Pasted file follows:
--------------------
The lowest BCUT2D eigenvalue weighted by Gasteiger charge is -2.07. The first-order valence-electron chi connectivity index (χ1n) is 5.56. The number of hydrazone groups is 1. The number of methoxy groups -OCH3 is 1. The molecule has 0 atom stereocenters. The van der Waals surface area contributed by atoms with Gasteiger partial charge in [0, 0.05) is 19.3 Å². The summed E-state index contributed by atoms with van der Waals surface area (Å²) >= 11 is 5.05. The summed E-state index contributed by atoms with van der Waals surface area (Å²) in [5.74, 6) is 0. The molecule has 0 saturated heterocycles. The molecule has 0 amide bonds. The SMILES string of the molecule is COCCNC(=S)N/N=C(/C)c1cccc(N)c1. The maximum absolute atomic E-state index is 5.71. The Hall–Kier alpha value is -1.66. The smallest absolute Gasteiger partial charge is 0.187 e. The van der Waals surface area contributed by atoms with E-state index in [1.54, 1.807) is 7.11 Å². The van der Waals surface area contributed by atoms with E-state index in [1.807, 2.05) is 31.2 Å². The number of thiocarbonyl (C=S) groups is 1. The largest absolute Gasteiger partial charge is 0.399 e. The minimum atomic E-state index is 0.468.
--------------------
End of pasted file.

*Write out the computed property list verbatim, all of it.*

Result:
The lowest BCUT2D eigenvalue weighted by Gasteiger charge is -2.07. The first-order valence-electron chi connectivity index (χ1n) is 5.56. The number of hydrazone groups is 1. The number of methoxy groups -OCH3 is 1. The molecule has 0 atom stereocenters. The van der Waals surface area contributed by atoms with Gasteiger partial charge in [0, 0.05) is 19.3 Å². The summed E-state index contributed by atoms with van der Waals surface area (Å²) >= 11 is 5.05. The summed E-state index contributed by atoms with van der Waals surface area (Å²) in [5.74, 6) is 0. The molecule has 0 saturated heterocycles. The molecule has 0 amide bonds. The SMILES string of the molecule is COCCNC(=S)N/N=C(/C)c1cccc(N)c1. The maximum absolute atomic E-state index is 5.71. The Hall–Kier alpha value is -1.66. The smallest absolute Gasteiger partial charge is 0.187 e. The van der Waals surface area contributed by atoms with E-state index in [1.54, 1.807) is 7.11 Å². The van der Waals surface area contributed by atoms with E-state index in [1.807, 2.05) is 31.2 Å². The number of thiocarbonyl (C=S) groups is 1. The largest absolute Gasteiger partial charge is 0.399 e. The minimum atomic E-state index is 0.468.